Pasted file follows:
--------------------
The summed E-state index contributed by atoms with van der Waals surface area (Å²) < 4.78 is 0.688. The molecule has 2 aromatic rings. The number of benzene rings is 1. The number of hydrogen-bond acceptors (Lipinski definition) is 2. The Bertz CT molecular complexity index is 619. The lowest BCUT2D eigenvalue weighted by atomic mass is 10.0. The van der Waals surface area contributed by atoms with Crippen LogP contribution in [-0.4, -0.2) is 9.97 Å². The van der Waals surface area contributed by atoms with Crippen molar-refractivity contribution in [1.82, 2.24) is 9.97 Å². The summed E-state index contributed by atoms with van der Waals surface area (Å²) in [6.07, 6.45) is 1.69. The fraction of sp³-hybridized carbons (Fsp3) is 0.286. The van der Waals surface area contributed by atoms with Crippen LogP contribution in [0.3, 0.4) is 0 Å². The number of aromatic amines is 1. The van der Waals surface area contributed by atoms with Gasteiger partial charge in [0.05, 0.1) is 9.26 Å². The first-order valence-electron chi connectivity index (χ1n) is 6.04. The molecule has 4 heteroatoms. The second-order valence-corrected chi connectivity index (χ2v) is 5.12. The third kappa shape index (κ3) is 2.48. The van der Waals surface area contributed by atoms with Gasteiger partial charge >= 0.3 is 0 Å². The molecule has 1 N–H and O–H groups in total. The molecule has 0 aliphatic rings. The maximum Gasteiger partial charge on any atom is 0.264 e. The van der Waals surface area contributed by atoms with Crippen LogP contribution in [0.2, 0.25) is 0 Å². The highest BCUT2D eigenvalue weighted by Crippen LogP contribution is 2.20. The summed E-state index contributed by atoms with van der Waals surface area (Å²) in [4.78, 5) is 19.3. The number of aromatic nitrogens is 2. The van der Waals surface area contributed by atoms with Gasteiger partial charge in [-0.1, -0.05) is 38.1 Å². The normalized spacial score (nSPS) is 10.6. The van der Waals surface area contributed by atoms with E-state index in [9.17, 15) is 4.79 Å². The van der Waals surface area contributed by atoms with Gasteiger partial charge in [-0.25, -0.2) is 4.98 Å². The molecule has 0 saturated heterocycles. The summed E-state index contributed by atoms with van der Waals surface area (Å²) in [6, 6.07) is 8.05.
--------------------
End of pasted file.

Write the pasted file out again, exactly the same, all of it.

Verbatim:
The summed E-state index contributed by atoms with van der Waals surface area (Å²) < 4.78 is 0.688. The molecule has 2 aromatic rings. The number of benzene rings is 1. The number of hydrogen-bond acceptors (Lipinski definition) is 2. The Bertz CT molecular complexity index is 619. The lowest BCUT2D eigenvalue weighted by atomic mass is 10.0. The van der Waals surface area contributed by atoms with Crippen LogP contribution in [-0.4, -0.2) is 9.97 Å². The van der Waals surface area contributed by atoms with Crippen molar-refractivity contribution in [1.82, 2.24) is 9.97 Å². The summed E-state index contributed by atoms with van der Waals surface area (Å²) in [6.07, 6.45) is 1.69. The fraction of sp³-hybridized carbons (Fsp3) is 0.286. The van der Waals surface area contributed by atoms with Crippen LogP contribution in [0.3, 0.4) is 0 Å². The number of aromatic amines is 1. The van der Waals surface area contributed by atoms with Gasteiger partial charge in [0.05, 0.1) is 9.26 Å². The first-order valence-electron chi connectivity index (χ1n) is 6.04. The molecule has 4 heteroatoms. The second-order valence-corrected chi connectivity index (χ2v) is 5.12. The third kappa shape index (κ3) is 2.48. The van der Waals surface area contributed by atoms with Gasteiger partial charge >= 0.3 is 0 Å². The molecule has 1 N–H and O–H groups in total. The molecule has 0 aliphatic rings. The maximum Gasteiger partial charge on any atom is 0.264 e. The van der Waals surface area contributed by atoms with Crippen LogP contribution in [0.2, 0.25) is 0 Å². The highest BCUT2D eigenvalue weighted by Crippen LogP contribution is 2.20. The summed E-state index contributed by atoms with van der Waals surface area (Å²) in [4.78, 5) is 19.3. The number of aromatic nitrogens is 2. The van der Waals surface area contributed by atoms with Gasteiger partial charge in [-0.1, -0.05) is 38.1 Å². The normalized spacial score (nSPS) is 10.6. The van der Waals surface area contributed by atoms with E-state index in [9.17, 15) is 4.79 Å². The van der Waals surface area contributed by atoms with Gasteiger partial charge in [-0.25, -0.2) is 4.98 Å². The molecule has 0 saturated heterocycles. The summed E-state index contributed by atoms with van der Waals surface area (Å²) in [6, 6.07) is 8.05.